EagleTribune.com, North Andover, MA


February 25, 2013

Volatile fuel unlikely on city rails

HAVERHILL — Trains carrying ethanol to a Revere company might not come through Haverhill, as city councilors feared.

State transportation officials say it is unlikely any of the trains will come near the city, although they indicated they could not be certain as rail travel is regulated on the federal level.

Two weeks ago, city leaders said they were concerned about a private company’s plan to transport large amounts of volatile and flammable ethanol fuel through Haverhill and other communities in the region.

Global Petroleum Corp., which has a petroleum storage facility in Revere, plans to have two 60-car trains of ethanol delivered to its facility along the Chelsea River each week. Ethanol is a colorless, alcohol-based liquid fuel that burns at extremely high temperatures.

Last week, David J. Mohler, executive director for MassDOT Office of Transportation Planning, sent a letter to state Rep. Brian Dempsey clarifying the proposed routes the trains will travel. Mohler said that through a study conducted by MassDOT, the agency identified four routes that are likely to be used by the ethanol trains to access the Global facility.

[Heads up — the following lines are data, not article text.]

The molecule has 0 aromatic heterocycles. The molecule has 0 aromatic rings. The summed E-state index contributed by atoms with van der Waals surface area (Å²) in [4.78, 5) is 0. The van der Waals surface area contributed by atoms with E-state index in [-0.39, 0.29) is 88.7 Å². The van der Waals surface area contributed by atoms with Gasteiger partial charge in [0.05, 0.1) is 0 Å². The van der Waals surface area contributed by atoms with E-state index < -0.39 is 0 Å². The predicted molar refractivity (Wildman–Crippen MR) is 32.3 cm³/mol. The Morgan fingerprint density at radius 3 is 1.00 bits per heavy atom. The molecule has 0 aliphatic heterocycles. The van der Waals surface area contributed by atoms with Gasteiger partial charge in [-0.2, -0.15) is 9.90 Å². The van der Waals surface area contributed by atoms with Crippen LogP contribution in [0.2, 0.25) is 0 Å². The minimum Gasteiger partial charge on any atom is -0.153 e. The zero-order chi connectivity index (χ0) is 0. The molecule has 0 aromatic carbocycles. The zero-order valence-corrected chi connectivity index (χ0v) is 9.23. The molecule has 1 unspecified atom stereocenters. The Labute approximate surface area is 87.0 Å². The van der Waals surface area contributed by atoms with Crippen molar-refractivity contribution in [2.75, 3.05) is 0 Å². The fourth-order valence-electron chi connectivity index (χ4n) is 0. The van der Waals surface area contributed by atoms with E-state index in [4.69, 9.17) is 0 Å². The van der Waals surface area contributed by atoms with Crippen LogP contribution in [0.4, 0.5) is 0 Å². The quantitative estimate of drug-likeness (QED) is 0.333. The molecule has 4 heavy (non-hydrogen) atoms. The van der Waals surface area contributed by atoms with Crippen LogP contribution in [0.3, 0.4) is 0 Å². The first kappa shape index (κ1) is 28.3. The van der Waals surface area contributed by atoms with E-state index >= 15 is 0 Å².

Mohler said that none of the likely routes to Global’s petroleum storage facility pass through Haverhill. But according to a study by MassDOT, the Haverhill Line, which stretches between Boston and Haverhill, is one of the routes identified.

“It is MassDOT’s expectation that passage of an ethanol train through the city of Haverhill, while possible, is very unlikely given that the city is located north of Revere,” Mohler said. Mohler explained that the ethanol trains will be originating in the Midwest, west of the Global facility, and that there are no major freight rail connections between these points that run through Haverhill.

Mohler said that ethanol, which is used as a fuel additive to reduce carbon monoxide emissions from motor vehicles, is primarily produced domestically in the Midwest region of the country and that Iowa, Nebraska and Illinois are the leading production states.

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